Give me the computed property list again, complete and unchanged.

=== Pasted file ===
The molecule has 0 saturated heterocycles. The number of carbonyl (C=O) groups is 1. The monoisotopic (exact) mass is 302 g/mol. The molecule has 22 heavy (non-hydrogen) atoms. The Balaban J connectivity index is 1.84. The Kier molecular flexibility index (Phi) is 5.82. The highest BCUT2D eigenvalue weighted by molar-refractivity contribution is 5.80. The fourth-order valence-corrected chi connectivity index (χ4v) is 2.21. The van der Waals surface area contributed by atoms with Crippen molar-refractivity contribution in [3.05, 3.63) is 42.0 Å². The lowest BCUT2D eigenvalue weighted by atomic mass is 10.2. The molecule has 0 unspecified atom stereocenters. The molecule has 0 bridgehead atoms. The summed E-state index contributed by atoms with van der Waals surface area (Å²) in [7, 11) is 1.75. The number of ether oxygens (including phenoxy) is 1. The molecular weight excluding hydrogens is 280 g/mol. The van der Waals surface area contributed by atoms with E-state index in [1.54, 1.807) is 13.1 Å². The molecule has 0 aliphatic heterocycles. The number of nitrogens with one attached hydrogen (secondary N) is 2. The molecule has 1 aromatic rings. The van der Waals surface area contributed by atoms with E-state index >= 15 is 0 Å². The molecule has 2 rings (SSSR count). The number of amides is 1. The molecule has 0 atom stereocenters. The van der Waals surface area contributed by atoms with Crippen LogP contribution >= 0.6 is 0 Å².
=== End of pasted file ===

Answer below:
The molecule has 0 saturated heterocycles. The number of carbonyl (C=O) groups is 1. The monoisotopic (exact) mass is 302 g/mol. The molecule has 22 heavy (non-hydrogen) atoms. The Balaban J connectivity index is 1.84. The Kier molecular flexibility index (Phi) is 5.82. The highest BCUT2D eigenvalue weighted by molar-refractivity contribution is 5.80. The fourth-order valence-corrected chi connectivity index (χ4v) is 2.21. The van der Waals surface area contributed by atoms with Crippen molar-refractivity contribution in [3.05, 3.63) is 42.0 Å². The lowest BCUT2D eigenvalue weighted by atomic mass is 10.2. The molecule has 0 unspecified atom stereocenters. The molecule has 0 bridgehead atoms. The summed E-state index contributed by atoms with van der Waals surface area (Å²) in [7, 11) is 1.75. The number of ether oxygens (including phenoxy) is 1. The molecular weight excluding hydrogens is 280 g/mol. The van der Waals surface area contributed by atoms with E-state index in [1.54, 1.807) is 13.1 Å². The molecule has 0 aliphatic heterocycles. The number of nitrogens with one attached hydrogen (secondary N) is 2. The molecule has 1 aromatic rings. The van der Waals surface area contributed by atoms with E-state index >= 15 is 0 Å². The molecule has 2 rings (SSSR count). The number of amides is 1. The molecule has 0 atom stereocenters. The van der Waals surface area contributed by atoms with Crippen LogP contribution >= 0.6 is 0 Å².